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How To Anchor Like You Mean It

One attribute that I’ve always liked about Grand Banks is the fact that the builder takes anchoring seriously. They incorporate a double-roller system managed by an oversized horizontal Lofrans windlass mounted on a beefy bow pulpit. However, no matter how well designed an anchoring system is, if the basics are ignored, it won’t do you any good. Here are a few tips to help make your anchor stick.

Click to enlarge Photo by Jonathan Cooper


A chart will alert you to underwater obstructions and note if the bottom is mud, sand, rock, or grass. The bottom characteristics are represented on charts by symbols such as Rky (rocky), M (mud), S (sand), Cl (clay), or Grs (grass).


The normal scope for good weather in an uncrowded anchorage is 7:1 (seven feet of anchor rode for every one foot of depth). In an unstable anchorage, let out more scope for insurance. If you don’t have a chain counter, be sure to mark your anchor rode with inexpensive plastic tags.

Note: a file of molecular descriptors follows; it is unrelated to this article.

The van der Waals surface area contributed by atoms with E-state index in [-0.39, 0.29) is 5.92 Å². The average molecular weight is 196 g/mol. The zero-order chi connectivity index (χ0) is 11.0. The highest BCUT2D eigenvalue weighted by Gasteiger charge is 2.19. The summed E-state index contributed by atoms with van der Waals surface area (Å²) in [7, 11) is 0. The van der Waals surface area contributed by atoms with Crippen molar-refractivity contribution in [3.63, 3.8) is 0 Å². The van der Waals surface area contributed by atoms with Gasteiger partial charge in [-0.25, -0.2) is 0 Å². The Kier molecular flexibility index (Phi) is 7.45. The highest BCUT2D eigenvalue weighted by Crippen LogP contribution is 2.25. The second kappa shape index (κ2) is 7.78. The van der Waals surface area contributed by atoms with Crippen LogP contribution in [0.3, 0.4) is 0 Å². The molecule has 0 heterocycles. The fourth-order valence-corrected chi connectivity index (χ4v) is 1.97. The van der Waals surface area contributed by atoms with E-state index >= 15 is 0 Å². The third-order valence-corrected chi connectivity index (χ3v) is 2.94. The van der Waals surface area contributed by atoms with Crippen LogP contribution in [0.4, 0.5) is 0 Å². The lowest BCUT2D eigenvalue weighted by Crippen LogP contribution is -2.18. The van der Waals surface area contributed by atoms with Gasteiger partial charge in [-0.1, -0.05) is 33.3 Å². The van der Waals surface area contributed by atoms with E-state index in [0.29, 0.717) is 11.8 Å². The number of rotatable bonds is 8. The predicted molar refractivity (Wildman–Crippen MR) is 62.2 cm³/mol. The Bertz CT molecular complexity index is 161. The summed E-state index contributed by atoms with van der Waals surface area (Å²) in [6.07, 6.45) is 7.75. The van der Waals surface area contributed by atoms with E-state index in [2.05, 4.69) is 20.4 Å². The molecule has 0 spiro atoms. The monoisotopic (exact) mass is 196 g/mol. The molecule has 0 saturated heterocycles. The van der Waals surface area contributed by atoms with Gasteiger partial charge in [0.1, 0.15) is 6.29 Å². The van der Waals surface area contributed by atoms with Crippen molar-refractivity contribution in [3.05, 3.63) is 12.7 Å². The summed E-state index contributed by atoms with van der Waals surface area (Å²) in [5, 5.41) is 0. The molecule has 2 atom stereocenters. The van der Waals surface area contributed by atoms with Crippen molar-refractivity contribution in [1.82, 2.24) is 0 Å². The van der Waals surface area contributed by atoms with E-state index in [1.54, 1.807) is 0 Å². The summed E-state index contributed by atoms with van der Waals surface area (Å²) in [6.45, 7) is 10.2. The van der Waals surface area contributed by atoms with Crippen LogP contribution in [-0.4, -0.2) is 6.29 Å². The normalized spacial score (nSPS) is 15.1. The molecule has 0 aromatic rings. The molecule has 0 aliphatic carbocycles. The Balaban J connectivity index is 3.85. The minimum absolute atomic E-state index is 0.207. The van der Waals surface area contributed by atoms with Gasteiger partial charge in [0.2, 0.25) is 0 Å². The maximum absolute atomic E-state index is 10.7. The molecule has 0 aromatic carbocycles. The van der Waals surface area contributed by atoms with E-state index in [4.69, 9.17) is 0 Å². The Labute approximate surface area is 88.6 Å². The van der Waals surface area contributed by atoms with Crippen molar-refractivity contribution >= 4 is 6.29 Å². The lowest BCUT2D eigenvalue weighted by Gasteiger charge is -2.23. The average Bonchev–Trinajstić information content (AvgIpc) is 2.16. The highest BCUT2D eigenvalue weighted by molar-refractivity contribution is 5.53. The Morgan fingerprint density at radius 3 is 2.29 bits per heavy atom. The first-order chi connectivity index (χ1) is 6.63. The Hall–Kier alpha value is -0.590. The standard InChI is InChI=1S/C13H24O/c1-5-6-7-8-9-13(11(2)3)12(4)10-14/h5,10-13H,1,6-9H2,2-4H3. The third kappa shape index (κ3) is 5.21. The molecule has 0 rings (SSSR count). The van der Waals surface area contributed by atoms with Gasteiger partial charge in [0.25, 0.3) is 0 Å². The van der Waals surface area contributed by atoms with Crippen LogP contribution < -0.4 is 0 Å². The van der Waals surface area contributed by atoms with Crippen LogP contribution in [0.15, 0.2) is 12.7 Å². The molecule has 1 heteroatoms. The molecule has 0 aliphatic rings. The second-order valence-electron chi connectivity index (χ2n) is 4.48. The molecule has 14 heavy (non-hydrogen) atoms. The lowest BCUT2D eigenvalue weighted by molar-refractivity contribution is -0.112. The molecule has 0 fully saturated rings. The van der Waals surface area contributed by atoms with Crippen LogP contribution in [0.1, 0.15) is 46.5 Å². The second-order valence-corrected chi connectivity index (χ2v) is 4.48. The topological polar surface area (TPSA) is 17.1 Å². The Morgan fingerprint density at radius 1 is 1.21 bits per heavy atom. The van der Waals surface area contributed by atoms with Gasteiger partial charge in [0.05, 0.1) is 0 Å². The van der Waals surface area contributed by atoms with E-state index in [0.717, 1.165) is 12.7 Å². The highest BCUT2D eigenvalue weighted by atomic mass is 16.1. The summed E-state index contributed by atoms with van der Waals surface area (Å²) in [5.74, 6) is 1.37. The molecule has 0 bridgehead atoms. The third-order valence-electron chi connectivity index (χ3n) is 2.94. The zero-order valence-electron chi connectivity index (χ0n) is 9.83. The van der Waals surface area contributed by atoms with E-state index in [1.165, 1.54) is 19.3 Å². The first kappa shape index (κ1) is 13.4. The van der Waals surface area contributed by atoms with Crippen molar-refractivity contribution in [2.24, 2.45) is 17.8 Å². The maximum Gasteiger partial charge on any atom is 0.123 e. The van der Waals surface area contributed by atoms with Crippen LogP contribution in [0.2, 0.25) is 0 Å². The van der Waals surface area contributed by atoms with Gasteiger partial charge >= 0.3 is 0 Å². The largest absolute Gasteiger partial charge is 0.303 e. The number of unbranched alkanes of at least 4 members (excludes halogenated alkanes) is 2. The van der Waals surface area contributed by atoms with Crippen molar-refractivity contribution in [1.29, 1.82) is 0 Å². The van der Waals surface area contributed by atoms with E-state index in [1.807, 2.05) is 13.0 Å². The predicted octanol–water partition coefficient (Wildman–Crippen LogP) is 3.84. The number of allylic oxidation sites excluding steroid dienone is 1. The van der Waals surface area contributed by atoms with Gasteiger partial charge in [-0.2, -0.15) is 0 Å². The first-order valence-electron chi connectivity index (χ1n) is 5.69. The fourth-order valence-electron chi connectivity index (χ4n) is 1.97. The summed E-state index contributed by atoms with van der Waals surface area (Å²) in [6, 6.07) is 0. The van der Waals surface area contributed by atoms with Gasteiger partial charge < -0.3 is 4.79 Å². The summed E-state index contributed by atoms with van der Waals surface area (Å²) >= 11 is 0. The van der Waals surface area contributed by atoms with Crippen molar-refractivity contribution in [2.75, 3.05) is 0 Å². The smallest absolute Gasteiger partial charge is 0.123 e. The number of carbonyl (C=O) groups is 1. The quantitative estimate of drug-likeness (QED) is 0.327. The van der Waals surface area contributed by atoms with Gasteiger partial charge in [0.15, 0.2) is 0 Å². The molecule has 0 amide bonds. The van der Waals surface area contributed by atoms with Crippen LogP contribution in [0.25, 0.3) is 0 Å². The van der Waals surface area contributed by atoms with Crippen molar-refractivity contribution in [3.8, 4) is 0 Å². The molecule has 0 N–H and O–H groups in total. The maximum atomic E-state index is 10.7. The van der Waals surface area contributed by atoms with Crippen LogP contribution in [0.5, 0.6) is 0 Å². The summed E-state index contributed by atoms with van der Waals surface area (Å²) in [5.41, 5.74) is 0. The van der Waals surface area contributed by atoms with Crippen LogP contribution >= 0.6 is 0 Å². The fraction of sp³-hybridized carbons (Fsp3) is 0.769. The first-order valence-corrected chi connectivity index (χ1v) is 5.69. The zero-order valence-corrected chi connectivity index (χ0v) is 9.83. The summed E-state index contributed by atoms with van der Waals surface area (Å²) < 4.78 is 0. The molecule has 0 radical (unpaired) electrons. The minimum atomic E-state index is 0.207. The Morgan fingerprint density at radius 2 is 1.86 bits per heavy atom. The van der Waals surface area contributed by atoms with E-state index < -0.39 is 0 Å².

Back up steadily, paying out anchor rode until you reach the predetermined scope. Secure the rode and continue using reverse power to help the anchor dig in securely. Take your bearing by lining up a couple of landmarks to see if you’re holding firmly. 

This article originally accompanied our boat test of the Grand Banks Heritage 54 EU ➤

This article originally appeared in the December 2012 issue of Power & Motoryacht magazine.